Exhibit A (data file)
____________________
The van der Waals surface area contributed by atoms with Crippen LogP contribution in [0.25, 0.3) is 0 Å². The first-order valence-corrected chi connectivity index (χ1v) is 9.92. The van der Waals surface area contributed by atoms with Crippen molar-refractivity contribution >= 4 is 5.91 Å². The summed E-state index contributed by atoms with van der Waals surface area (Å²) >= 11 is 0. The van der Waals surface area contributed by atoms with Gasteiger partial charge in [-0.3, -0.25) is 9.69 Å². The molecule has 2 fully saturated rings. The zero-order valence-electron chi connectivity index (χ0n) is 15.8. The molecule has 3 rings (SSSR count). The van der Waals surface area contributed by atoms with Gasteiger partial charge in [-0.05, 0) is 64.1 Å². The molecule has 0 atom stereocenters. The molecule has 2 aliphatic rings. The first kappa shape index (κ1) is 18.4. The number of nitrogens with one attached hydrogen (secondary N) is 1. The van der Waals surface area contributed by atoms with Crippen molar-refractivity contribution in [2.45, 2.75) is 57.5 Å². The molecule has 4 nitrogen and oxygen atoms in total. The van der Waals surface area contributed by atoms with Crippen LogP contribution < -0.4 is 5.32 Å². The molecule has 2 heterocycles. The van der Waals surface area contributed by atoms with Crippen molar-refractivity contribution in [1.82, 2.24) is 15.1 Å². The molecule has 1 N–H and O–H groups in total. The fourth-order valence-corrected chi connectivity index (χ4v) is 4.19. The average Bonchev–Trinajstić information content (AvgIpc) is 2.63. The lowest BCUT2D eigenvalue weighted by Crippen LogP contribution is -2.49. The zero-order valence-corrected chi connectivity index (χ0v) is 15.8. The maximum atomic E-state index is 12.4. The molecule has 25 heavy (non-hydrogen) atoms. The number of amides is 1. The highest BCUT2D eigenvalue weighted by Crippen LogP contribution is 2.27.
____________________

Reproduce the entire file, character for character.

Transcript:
The van der Waals surface area contributed by atoms with Crippen LogP contribution in [0.25, 0.3) is 0 Å². The first-order valence-corrected chi connectivity index (χ1v) is 9.92. The van der Waals surface area contributed by atoms with Crippen molar-refractivity contribution >= 4 is 5.91 Å². The summed E-state index contributed by atoms with van der Waals surface area (Å²) >= 11 is 0. The van der Waals surface area contributed by atoms with Gasteiger partial charge in [-0.3, -0.25) is 9.69 Å². The molecule has 2 fully saturated rings. The zero-order valence-electron chi connectivity index (χ0n) is 15.8. The molecule has 3 rings (SSSR count). The van der Waals surface area contributed by atoms with Gasteiger partial charge in [-0.05, 0) is 64.1 Å². The molecule has 0 atom stereocenters. The molecule has 2 aliphatic rings. The first kappa shape index (κ1) is 18.4. The number of nitrogens with one attached hydrogen (secondary N) is 1. The van der Waals surface area contributed by atoms with Crippen molar-refractivity contribution in [2.45, 2.75) is 57.5 Å². The molecule has 4 nitrogen and oxygen atoms in total. The van der Waals surface area contributed by atoms with Crippen LogP contribution < -0.4 is 5.32 Å². The molecule has 2 heterocycles. The van der Waals surface area contributed by atoms with Crippen molar-refractivity contribution in [1.82, 2.24) is 15.1 Å². The molecule has 1 N–H and O–H groups in total. The fourth-order valence-corrected chi connectivity index (χ4v) is 4.19. The average Bonchev–Trinajstić information content (AvgIpc) is 2.63. The lowest BCUT2D eigenvalue weighted by Crippen LogP contribution is -2.49. The zero-order valence-corrected chi connectivity index (χ0v) is 15.8. The maximum atomic E-state index is 12.4. The molecule has 25 heavy (non-hydrogen) atoms. The number of amides is 1. The highest BCUT2D eigenvalue weighted by Crippen LogP contribution is 2.27.